The Adventures of Edwin D Ferretti, Author
The next morning I was up early, thinking about the three interviews and what their connection could be. In a way I understood the library; after all it was her life's work. But why return from the dead to stop her milk delivery and what about her still wanting her black evening gown. A dull thud sounded on the front door; the morning paper arrived.
Nuking a cup of yesterday's mud...himm...it was identified by many names, java, mud, hot-brew, jamoke and even coffee. I sat in the front room and perused the paper. What's this, another sighting of Cindy made the front page. Her picture occupied one quarter of the broad sheet. She was dressed almost identical to Cheryl Snide, only her dress and shoes were forest green. Cindy's hair was in a bun with slender ripples of hair falling down her cheeks; like a Greek goddess. She looked like a lady who was happy and in charge of her life. A prickling feeling caressed my body; her eyes were looking directly at me.
After a quick read of the article I dismissed it as a publicity stunt. The longtime local sisters, Stephanie and Marcie Cruthers, who reported seeing her, were made up names. This was followed by more rubbish; Mrs. Stella Perkins had Shelly Kyle and Thelma Thompson over for tea and cake. Farmer Hanks lost three chickens to an unknown animal...the list went on.
Sipping my coffee I mulled over the three connections again, science fiction/fantasy/magic books, milk and her dress. It made no sense to me. The weather section predicted no fog for the next three days. I needed more information on Cindy and decided to pay a visit to the town's records office; you know, birth certificate, will, deeds to property; anything that could shed more light on this mystery. With pen and a new notebook in hand I headed to the City Hall. The answers I found added more confusion to my investigation.
As soon as I mention Cindy's name the clerk pointed to a table and returned with a container containing all of her official documents. It was sad in a way; the carton was the size of a cigar box. Inside I found copies of paperwork that defined her life and supposed death. Cindy's birth certificate showed she was born in Chattertown and she was twenty-three years old when she disappeared. She is a year younger than I am. I found some local historians notes that said that her parents moved away shortly after Cindy was hired to administer the library.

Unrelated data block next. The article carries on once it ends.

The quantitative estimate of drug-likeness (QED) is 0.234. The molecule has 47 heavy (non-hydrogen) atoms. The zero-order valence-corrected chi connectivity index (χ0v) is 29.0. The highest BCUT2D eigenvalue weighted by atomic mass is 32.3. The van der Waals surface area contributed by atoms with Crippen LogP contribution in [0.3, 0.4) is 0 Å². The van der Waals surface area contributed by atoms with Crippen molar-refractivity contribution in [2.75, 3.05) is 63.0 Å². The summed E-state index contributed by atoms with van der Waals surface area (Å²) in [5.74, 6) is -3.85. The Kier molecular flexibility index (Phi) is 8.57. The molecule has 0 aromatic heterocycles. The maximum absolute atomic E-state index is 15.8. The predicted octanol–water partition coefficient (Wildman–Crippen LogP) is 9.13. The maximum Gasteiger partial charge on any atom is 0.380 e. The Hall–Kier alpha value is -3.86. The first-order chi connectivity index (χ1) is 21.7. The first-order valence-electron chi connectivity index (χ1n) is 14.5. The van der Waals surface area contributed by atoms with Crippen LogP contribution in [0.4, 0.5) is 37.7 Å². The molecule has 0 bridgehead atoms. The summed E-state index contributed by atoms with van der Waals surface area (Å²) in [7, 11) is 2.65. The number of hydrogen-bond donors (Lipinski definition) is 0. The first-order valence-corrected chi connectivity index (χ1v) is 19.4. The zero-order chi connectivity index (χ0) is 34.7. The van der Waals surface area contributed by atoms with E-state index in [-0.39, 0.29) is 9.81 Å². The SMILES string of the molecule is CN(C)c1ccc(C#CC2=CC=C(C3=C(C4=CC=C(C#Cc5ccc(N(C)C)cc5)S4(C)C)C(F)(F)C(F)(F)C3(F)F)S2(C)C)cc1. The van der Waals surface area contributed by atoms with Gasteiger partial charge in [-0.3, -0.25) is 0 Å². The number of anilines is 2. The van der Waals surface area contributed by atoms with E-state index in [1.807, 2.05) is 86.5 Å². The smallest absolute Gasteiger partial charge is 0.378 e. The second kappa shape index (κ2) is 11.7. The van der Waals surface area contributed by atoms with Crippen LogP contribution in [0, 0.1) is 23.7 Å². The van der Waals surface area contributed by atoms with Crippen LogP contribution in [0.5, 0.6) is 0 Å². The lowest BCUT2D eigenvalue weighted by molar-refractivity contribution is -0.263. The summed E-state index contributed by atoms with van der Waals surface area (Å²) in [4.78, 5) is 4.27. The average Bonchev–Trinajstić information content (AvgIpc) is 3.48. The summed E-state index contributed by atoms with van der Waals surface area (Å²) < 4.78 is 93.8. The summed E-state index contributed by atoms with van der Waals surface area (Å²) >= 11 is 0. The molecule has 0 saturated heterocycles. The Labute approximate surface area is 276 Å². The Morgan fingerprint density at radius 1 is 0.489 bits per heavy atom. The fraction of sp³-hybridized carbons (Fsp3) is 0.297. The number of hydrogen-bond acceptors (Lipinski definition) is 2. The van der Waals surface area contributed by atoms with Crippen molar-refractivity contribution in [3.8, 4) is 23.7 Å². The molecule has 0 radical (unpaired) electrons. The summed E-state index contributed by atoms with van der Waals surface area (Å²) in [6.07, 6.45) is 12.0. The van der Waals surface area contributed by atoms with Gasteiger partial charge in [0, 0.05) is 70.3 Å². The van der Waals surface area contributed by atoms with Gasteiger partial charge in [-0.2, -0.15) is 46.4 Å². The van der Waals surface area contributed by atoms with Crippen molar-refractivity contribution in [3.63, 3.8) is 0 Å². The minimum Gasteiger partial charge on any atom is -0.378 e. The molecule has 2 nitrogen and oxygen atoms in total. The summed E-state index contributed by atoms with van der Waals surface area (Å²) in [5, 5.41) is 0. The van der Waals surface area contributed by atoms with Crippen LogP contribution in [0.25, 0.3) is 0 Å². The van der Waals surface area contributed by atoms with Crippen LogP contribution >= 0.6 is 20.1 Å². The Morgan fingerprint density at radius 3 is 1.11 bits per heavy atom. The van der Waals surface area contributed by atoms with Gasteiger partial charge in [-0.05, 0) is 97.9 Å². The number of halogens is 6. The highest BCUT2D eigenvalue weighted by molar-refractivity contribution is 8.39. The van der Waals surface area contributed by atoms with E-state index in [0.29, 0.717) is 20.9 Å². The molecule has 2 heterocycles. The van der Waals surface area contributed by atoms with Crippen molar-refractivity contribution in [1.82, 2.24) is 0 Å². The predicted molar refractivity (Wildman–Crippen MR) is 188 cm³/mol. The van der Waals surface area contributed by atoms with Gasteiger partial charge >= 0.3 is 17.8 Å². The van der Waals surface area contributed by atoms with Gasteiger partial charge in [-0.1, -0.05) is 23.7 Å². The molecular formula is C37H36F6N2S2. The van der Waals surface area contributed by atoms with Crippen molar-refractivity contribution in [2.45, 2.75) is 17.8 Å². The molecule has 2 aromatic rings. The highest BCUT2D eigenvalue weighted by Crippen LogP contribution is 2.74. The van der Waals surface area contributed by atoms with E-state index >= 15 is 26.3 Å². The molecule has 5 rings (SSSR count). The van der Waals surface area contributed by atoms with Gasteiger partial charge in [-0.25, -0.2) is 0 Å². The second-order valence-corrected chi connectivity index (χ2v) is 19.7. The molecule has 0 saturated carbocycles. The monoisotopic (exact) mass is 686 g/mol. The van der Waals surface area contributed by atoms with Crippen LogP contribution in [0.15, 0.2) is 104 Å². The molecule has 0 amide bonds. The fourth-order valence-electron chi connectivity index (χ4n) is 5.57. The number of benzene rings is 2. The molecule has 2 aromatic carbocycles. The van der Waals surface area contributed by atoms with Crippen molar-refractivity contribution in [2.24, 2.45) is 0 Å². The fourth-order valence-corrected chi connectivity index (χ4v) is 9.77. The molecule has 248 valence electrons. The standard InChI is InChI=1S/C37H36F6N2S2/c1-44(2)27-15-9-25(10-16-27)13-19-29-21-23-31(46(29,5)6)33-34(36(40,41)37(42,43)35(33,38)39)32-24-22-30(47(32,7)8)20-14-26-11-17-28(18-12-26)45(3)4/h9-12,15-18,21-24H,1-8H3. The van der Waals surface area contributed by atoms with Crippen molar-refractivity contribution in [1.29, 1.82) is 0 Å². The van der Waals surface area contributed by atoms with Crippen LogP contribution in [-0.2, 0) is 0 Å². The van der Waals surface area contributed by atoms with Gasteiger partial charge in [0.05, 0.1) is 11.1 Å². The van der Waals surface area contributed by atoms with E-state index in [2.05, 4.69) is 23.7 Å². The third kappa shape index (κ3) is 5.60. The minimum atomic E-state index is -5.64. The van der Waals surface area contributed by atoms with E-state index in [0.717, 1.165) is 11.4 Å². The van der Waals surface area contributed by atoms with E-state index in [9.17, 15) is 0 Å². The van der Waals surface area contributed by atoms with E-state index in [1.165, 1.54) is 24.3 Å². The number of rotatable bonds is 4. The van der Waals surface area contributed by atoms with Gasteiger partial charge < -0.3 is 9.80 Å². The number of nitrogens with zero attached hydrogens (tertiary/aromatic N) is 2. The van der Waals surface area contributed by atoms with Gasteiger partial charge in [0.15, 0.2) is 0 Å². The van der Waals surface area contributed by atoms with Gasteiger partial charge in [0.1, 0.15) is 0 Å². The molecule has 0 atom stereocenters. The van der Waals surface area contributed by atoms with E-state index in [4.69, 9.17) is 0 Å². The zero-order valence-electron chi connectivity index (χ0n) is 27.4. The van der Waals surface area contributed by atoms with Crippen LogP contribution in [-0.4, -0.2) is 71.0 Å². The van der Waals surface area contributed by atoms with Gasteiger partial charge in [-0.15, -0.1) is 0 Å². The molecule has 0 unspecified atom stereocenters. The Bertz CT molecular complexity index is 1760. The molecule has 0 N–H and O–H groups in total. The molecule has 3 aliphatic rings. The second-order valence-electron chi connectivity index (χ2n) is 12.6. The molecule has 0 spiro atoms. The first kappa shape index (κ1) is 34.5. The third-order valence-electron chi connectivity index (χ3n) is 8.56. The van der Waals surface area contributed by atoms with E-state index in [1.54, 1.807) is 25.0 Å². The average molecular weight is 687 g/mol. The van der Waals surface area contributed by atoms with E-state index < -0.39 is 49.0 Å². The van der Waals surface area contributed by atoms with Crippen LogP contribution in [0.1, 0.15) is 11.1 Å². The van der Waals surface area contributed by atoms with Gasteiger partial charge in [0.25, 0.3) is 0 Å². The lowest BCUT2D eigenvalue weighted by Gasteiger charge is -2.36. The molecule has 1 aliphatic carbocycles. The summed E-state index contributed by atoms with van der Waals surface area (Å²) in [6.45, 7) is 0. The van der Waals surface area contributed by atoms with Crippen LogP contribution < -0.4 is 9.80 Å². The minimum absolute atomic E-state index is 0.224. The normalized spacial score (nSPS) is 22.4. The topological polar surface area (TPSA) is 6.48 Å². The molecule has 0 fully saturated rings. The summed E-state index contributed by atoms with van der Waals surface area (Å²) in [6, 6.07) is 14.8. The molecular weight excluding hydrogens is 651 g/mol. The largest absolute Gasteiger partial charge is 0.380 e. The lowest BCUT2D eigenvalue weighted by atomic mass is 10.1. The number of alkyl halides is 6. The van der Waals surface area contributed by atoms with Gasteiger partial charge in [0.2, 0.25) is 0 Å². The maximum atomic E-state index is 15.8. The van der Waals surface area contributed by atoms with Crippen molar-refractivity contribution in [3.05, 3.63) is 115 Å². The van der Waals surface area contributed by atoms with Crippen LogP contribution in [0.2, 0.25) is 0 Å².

I stopped reading for a minute and took notes; Cindy's father was a world renowned magician who went by the stage name of Dressa the Black. Could this be the reason that Cindy was looking for books on magic? Another strange thing on her birth certificate jumped out; her father was listed as John C. Crawl however, her mother was Cynthia Spelling; the name had an asterisk next to it but nothing to reference back to it. I jotted a note to myself to check out her mother.
The final piece of paper that I looked at was her Last Will and Testament. She left everything to her twin sister, Cynthia Spelling! Surely a mistake had been made concerning her mother. Returning the documents to the clerk I asked, "Do you have anything on Cynthia Spelling?"
The clerk typed the name into her computer and hit the enter key. "You have a very inquisitive mind Mr. Ferretti. You are the first person to ask—
The computer screen locked onto the name. "Oh my," was all she said as she turned the monitor in my direction. Cynthia Spelling was living in Cindy's old house at 1239 Sycamore Drive. I quickly wrote down the address and thanked the clerk.
Hurrying home I entered the garage. Sitting in the front seat of my 1985 corvette I typed the address into my Magellan. Cynthia's house was five miles outside the town. My car roared to life and I backed out of the garage. A few minutes later I took a right on Sycamore Drive. Fruit trees lined both side of the drive; apples on the left and pears on the right. I passed fields with cherries, plumbs and grapes then a lone house stood out. Turning into the driveway I came to a halt by the large front porch. The only thing that reminded me of a cul-de-sac was the driveway; it curved around in front of the house and back to Sycamore Drive.
The house was three stories high in the early Victorian style; tall Greek columns supported a screened in porch. The front door must have been eight feet tall. A large Egyptian style door knocker announced my presence. I heard soft footsteps approaching the door; for some strange reason my heart began to drum another cadence on my chest. The door knob turned.
"Hello may I help you?" Her green eyes danced like a flickering flame. My mouth opened wide...standing in front of me was Cindy...wearing a blue dress and heels. "Yes, what can I do for you?" My mouth snapped shut.
"Cindy?" I said. Her face paled then brightened.
"Cindy was my sister. I'm Cynthia. Did you know my sister?"
"Only by a chance encounter: outside of Vick's Cafe." She opened the door.
"Please come in Mr. Ferretti. We have a lot to discuss.
To stretch your imagination might hurt.
To read through someone else's minds-eye; painless.
THE DARKSIDE OF THE MEDALLION
To be continued.